People Outweigh Methods and Tools

Interview with Reinhard Wagner

Chairman of Executive Council
International Project Management Association
Honorary Chair, German Project Management Association

Interviewed by Yu Yanjuan
Journalist, Project Management Review: PMR (China)


Journalist’s notes

For more than three decades he has been dancing with projects and walking in pace with project management. Having participated in the development of project, programme and portfolio management standards, he always stands in the frontier of project management and follows the footsteps of change. His footprints spread across diverse sectors as Air Defense, Automotive Engineering, and Machinery, as well as various not-for-profit organizations. Who is he? Yes, he is Chairman of the IPMA Council and Past President of IPMA. Talking about project management, he has many “gold sentences”.

Introduction to Reinhard Wagner

Reinhard Wagner has been active for more than 30 years in the field of project- related leadership, in such diverse sectors as Air Defense, Automotive Engineering, and Machinery, as well as various not-for-profit organizations. As a Certified Projects Director (IPMA Level A), he has proven experience in managing projects, programmes and project portfolios in complex and dynamic contexts. He is also an IPMA Certified Programme and Portfolio Management Consultant, and as such supports senior executives in developing and improving their organizational competence in managing projects. For more than 15 years, he has been actively involved in the development of project, programme and portfolio management standards, for example as Convenor of the ISO 21500 “Guidance on Project Management” and the ISO 21503 “Guidance on Programme Management”. Reinhard Wagner is Past President of IPMA and Chairman of the Council, Honorary Chairman of GPM (the German Project Management Association), as well as Managing Director of Tiba Managementberatung GmbH.



Q1. As 2018 Chairman of the IPMA Council, would you please tell us what measures IPMA will take to promote the development of project management in China?

Reinhard Wagner: IPMA´s vision is “promoting competence throughout society to enable a world in which all projects succeed”, which we will continue to set into practice in China through our member association Project Management Research Council (PMRC). PMRC is networking in China through many associated regional PM Associations and Universities, providing education and training, offering certification, performing research and — what is most important to us — spreading the idea of good practices through our Young Crew (YC) to young professionals in China. This year, PMRC will conduct a joint research project with IPMA, analyzing the degree to which China is project-oriented. In Germany for example, more than one third of the Gross Domestic Product (GDP) was created through projects. Trends show further increases in Germany. What about China? We could assume that the project-orientation is the same, but we need facts and figures for comparison. Thus, IPMA helps to benchmark and develop the project management in its member associations.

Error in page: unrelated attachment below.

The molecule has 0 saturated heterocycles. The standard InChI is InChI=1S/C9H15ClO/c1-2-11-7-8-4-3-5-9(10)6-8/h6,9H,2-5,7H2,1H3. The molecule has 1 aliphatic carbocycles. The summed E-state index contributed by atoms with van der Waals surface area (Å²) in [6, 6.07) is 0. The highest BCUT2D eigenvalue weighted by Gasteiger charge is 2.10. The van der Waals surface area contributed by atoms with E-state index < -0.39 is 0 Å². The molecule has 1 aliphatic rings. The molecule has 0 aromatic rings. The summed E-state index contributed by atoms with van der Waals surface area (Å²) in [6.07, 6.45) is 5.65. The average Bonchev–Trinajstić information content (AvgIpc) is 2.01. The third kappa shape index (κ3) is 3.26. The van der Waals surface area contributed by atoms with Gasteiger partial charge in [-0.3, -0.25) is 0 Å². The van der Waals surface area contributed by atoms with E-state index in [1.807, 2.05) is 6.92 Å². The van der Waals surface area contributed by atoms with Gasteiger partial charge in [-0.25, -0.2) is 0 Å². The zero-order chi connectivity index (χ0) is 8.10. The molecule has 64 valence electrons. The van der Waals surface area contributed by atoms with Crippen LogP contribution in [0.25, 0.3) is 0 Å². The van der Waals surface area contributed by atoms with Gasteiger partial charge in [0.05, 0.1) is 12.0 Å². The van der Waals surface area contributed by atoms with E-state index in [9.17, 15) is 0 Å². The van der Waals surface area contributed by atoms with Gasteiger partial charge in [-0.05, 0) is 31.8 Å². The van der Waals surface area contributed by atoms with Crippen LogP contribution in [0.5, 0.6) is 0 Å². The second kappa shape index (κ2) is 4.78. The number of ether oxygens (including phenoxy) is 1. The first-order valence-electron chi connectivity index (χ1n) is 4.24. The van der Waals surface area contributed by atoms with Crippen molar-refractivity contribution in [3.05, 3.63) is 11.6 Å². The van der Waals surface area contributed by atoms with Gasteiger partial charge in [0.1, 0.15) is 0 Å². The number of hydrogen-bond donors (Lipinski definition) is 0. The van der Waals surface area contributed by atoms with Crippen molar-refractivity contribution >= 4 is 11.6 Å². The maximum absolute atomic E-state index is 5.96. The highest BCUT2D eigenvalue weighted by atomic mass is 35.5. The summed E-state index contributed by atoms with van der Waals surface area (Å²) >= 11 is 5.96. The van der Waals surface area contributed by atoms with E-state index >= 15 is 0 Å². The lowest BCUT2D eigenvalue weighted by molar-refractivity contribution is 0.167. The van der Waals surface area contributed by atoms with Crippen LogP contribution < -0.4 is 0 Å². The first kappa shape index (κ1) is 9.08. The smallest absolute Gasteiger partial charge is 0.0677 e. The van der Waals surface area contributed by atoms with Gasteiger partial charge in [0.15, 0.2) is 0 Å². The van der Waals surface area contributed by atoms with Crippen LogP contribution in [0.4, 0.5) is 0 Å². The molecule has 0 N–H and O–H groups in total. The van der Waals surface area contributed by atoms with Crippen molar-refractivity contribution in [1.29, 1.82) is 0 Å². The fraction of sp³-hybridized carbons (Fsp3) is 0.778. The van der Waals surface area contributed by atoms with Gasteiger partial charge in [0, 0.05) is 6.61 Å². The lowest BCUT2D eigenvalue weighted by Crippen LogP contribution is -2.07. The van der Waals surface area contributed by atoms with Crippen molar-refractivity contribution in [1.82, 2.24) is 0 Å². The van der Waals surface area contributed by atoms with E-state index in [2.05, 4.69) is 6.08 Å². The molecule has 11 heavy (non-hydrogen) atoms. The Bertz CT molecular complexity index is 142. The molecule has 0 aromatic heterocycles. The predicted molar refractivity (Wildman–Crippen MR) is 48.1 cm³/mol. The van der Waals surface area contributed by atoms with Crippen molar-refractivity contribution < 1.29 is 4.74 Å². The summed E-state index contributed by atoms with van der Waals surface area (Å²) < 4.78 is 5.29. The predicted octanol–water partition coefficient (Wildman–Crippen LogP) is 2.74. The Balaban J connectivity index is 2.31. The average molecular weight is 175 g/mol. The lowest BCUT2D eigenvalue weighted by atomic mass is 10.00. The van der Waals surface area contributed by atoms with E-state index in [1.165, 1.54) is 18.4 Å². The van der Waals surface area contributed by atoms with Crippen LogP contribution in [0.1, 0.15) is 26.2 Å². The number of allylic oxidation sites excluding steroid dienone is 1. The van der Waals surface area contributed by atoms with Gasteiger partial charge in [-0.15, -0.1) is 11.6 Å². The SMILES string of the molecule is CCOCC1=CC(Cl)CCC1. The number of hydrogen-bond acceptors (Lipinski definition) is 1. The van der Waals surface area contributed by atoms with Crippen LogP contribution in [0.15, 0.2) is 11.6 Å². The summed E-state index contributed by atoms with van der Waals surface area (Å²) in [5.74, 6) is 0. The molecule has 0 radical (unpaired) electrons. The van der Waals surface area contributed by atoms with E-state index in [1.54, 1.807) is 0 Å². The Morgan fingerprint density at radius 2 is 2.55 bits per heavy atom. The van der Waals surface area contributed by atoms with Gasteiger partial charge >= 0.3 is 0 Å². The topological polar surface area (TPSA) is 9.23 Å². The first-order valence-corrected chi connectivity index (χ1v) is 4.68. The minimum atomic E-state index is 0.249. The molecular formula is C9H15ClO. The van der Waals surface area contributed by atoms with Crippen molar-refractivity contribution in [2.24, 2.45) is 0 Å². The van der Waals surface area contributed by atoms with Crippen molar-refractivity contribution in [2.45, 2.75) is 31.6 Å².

Q2. As John Chapman writes, “Projects can be a battle at times. There are finite resources available, multiple projects running at the same time with varying priorities, and business as usual constraints…”, the life of project managers is hard. Do you agree with that? In your opinion, how can project managers deal with challenges?

Reinhard Wagner: I agree with the statement of John, but isn´t this exactly why we are doing projects? If a task were easy, just repetition and thus boring, we would not be satisfied, right? A short survey revealed what project managers are looking for: a challenging task is the No. 1 reason for people to take responsibility of a project. A project manager needs to be a certain type of personality, someone that is striving for the extra mile, looking for challenges and maybe also the adventure… It´s certainly nothing for people with an attitude of a 9 to 5 job. We need to carefully balance the challenges, not to overdo it with the project, but use them to learn, to grow and make our way forward on our journey…

Q3. Having worked in the field of project management for over three decades, what changes have you observed


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Editor’s note: This interview was first published in PMR, Project Management Review magazine, China.  It is republished here with the permission of PMR. The PM World Journal maintains a cooperative relationship with PMR, periodically republishing works from each other’s publications. To see the original interview with Chinese introduction, visit PMR at http://www.pmreview.com.cn/english/